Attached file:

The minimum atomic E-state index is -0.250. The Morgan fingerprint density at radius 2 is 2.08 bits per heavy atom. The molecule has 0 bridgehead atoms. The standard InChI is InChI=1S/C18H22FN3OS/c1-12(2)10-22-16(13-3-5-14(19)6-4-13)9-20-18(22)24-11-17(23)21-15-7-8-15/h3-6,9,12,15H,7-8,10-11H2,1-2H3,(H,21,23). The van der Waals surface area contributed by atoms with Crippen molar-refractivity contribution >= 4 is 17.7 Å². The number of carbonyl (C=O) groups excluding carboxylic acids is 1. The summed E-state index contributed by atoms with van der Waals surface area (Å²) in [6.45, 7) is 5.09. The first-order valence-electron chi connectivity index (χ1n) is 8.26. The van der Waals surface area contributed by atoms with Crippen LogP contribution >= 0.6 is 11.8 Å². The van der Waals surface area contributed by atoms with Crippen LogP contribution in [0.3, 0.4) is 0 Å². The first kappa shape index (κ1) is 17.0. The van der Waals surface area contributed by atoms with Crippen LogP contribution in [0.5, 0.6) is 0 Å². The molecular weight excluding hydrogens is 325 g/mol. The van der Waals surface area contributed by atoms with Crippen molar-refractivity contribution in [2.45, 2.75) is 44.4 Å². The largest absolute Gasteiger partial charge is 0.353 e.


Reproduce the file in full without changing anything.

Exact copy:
The minimum atomic E-state index is -0.250. The Morgan fingerprint density at radius 2 is 2.08 bits per heavy atom. The molecule has 0 bridgehead atoms. The standard InChI is InChI=1S/C18H22FN3OS/c1-12(2)10-22-16(13-3-5-14(19)6-4-13)9-20-18(22)24-11-17(23)21-15-7-8-15/h3-6,9,12,15H,7-8,10-11H2,1-2H3,(H,21,23). The van der Waals surface area contributed by atoms with Crippen molar-refractivity contribution >= 4 is 17.7 Å². The number of carbonyl (C=O) groups excluding carboxylic acids is 1. The summed E-state index contributed by atoms with van der Waals surface area (Å²) in [6.45, 7) is 5.09. The first-order valence-electron chi connectivity index (χ1n) is 8.26. The van der Waals surface area contributed by atoms with Crippen LogP contribution >= 0.6 is 11.8 Å². The van der Waals surface area contributed by atoms with Crippen LogP contribution in [0.3, 0.4) is 0 Å². The first kappa shape index (κ1) is 17.0. The van der Waals surface area contributed by atoms with Crippen LogP contribution in [0.5, 0.6) is 0 Å². The molecular weight excluding hydrogens is 325 g/mol. The van der Waals surface area contributed by atoms with Crippen molar-refractivity contribution in [2.45, 2.75) is 44.4 Å². The largest absolute Gasteiger partial charge is 0.353 e.